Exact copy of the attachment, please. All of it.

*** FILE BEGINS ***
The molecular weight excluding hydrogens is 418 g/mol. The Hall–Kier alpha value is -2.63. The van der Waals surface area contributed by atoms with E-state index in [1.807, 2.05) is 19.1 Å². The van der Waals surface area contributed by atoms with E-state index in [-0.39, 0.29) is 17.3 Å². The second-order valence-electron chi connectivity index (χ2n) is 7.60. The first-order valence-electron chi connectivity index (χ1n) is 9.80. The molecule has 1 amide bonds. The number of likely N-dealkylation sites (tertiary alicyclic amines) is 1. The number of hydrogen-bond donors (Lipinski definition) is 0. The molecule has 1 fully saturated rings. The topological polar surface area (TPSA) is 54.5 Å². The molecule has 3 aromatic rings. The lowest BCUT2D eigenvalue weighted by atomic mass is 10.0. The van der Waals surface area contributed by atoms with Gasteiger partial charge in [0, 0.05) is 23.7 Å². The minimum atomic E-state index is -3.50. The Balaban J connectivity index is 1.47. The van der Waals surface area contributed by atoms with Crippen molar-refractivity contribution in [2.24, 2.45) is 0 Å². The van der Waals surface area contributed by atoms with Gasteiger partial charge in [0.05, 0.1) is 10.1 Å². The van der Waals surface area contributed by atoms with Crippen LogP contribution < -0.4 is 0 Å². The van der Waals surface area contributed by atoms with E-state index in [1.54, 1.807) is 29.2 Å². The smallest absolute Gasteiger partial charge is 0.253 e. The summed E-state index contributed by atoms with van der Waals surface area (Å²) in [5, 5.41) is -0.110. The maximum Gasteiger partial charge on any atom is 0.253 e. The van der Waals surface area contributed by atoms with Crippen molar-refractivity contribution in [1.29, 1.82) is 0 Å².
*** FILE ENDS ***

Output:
The molecular weight excluding hydrogens is 418 g/mol. The Hall–Kier alpha value is -2.63. The van der Waals surface area contributed by atoms with E-state index in [1.807, 2.05) is 19.1 Å². The van der Waals surface area contributed by atoms with E-state index in [-0.39, 0.29) is 17.3 Å². The second-order valence-electron chi connectivity index (χ2n) is 7.60. The first-order valence-electron chi connectivity index (χ1n) is 9.80. The molecule has 1 amide bonds. The number of likely N-dealkylation sites (tertiary alicyclic amines) is 1. The number of hydrogen-bond donors (Lipinski definition) is 0. The molecule has 1 fully saturated rings. The topological polar surface area (TPSA) is 54.5 Å². The molecule has 3 aromatic rings. The lowest BCUT2D eigenvalue weighted by atomic mass is 10.0. The van der Waals surface area contributed by atoms with Gasteiger partial charge in [0, 0.05) is 23.7 Å². The minimum atomic E-state index is -3.50. The Balaban J connectivity index is 1.47. The van der Waals surface area contributed by atoms with Crippen molar-refractivity contribution in [2.24, 2.45) is 0 Å². The van der Waals surface area contributed by atoms with Gasteiger partial charge in [0.05, 0.1) is 10.1 Å². The van der Waals surface area contributed by atoms with Crippen LogP contribution < -0.4 is 0 Å². The van der Waals surface area contributed by atoms with E-state index in [1.54, 1.807) is 29.2 Å². The smallest absolute Gasteiger partial charge is 0.253 e. The summed E-state index contributed by atoms with van der Waals surface area (Å²) in [5, 5.41) is -0.110. The maximum Gasteiger partial charge on any atom is 0.253 e. The van der Waals surface area contributed by atoms with Crippen molar-refractivity contribution in [1.29, 1.82) is 0 Å².